Many testifiers and the chairman of the Appropriations Committee himself say that Nebraskans are already working toward solutions.
The Nebraska Early Childhood Workforce Commission, a diverse group of 40 Nebraskans including Stinner, released a report earlier this year that included the first-ever analysis of how much money is spent on early childhood in Nebraska—and how much we must spend to fully fund the system and ensure that every young child gets the chance for quality care and education.
(Read the report here)
The goal: Close the gap by 2030, using money from the federal government, state government, philanthropists, and private sources like businesses and families.
Sen. John Stinner
Stinner and the Nebraska Legislature have kicked off a legislative study, with a report due in December, to examine these issues and the economic impact of COVID on the early childhood workforce.
During and after the hearing, the Republican state senator from Scotts Bluff County expressed support for doing more to close that funding gap.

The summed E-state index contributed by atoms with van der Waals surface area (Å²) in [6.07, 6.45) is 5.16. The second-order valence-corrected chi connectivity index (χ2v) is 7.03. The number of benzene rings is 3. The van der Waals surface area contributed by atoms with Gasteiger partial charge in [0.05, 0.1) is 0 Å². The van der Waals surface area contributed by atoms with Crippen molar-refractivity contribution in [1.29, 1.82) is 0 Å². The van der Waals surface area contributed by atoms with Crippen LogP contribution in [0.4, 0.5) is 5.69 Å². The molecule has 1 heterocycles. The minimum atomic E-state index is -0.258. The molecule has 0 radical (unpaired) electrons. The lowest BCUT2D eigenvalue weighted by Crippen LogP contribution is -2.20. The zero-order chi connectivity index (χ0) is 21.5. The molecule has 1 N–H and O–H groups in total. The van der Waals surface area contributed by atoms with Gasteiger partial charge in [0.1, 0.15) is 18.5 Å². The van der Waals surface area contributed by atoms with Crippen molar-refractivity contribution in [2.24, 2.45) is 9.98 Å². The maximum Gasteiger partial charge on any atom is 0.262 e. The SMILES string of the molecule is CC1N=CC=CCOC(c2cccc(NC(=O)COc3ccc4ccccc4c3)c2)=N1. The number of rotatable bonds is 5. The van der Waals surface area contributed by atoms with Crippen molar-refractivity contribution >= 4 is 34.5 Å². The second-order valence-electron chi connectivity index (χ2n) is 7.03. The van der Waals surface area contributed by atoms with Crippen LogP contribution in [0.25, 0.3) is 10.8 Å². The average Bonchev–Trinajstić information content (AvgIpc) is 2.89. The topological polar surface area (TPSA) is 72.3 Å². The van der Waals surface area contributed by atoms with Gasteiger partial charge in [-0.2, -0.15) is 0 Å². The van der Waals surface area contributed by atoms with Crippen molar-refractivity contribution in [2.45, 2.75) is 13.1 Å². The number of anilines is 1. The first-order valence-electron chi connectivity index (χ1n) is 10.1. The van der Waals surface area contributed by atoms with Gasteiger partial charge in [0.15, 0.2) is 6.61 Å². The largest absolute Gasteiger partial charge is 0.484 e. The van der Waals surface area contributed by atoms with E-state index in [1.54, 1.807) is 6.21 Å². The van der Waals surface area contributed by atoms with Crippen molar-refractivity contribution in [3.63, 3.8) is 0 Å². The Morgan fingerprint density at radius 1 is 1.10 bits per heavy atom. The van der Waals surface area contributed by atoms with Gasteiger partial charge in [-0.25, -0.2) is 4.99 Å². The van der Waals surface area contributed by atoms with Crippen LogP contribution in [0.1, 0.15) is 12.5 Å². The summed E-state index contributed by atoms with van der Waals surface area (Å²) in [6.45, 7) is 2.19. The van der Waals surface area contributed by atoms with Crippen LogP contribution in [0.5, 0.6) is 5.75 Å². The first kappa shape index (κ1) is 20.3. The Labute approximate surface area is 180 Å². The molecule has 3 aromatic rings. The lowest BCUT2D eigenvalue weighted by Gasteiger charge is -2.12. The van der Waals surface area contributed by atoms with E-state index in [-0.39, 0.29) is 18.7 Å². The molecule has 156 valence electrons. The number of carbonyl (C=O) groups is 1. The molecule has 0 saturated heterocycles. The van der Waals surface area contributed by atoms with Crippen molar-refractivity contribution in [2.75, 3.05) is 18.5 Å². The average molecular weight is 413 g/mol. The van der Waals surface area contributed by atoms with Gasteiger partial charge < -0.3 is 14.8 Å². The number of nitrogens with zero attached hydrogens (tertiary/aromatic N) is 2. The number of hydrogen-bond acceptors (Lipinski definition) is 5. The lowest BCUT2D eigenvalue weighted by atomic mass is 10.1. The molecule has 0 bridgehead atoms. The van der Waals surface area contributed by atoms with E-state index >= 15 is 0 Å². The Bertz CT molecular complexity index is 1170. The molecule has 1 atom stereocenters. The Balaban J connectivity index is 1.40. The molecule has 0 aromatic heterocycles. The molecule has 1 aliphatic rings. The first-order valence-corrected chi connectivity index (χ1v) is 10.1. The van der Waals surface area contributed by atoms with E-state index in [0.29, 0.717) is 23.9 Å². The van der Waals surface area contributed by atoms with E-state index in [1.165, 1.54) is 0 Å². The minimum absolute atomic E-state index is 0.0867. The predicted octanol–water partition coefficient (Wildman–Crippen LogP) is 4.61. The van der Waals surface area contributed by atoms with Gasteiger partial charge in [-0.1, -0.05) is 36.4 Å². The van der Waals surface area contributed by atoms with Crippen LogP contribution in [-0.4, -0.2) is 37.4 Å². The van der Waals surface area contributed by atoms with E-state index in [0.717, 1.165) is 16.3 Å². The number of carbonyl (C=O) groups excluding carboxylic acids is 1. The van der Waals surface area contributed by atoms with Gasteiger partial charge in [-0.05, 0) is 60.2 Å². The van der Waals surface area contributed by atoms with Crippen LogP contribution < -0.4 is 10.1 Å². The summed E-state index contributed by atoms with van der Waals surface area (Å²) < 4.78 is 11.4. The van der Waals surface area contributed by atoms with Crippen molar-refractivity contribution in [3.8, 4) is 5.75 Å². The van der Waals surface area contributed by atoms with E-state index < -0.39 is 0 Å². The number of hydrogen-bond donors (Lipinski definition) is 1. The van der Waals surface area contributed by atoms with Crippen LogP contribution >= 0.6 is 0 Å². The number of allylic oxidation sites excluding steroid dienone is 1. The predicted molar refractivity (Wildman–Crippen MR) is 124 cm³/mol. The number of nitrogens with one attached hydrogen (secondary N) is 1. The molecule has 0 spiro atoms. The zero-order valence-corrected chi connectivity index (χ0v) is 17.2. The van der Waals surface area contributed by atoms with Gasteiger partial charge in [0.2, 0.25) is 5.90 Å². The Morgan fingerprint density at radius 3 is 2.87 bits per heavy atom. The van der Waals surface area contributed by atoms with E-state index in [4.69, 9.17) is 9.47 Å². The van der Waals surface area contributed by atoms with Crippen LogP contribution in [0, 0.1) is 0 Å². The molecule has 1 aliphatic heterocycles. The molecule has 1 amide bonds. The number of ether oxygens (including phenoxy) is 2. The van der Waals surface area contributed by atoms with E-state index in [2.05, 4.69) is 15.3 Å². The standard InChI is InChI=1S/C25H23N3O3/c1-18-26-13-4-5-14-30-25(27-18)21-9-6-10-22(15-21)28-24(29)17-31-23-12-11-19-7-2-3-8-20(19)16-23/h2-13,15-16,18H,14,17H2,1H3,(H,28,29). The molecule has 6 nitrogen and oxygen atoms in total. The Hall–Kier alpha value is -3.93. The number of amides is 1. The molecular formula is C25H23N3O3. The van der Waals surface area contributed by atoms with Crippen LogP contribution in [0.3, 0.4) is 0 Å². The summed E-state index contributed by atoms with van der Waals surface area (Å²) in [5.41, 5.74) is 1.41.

He pointed out that the State of Nebraska just passed a $125 million property tax relief bill, and compared that to a situation where the state would need to come up with $110 million for early childhood education in the next decade.
“Is this something, priority-wise, that resonates with people across this state? Is this something we need to get done?” he asked.
And Stinner kept returning to the massive amounts of money Nebraska loses every year, as well as what we will lose in the future if the state’s youngest residents don’t get quality early childhood education and thus aren’t ready for Kindergarten, high school, college, or the workforce.
“That’s part of the business argument” for improved early childhood care and education, he said. “If we don’t do anything, this is going to be a lingering cost and quite possibly a growing cost.”
Inside a blank-walled hearing room at the State Capitol, that sentiment is what united the University of Nebraska president, the chairman of the Appropriations Committee, early childhood experts, corporate leaders, and the owner of a small business currently caring for children whose parents work at Lincoln hospitals.
We have to do something about Nebraska child care, they all think. We have to act, and soon.
Matthew Hansen, the managing editor of the Buffett Early Childhood Institute at the University of Nebraska, is an award-winning journalist tasked with telling the stories of the Institute's work and early childhood care and education in Nebraska and beyond.
His columns can be read at https://buffettinstitute.nebraska.edu/news-and-events/early-years-matter.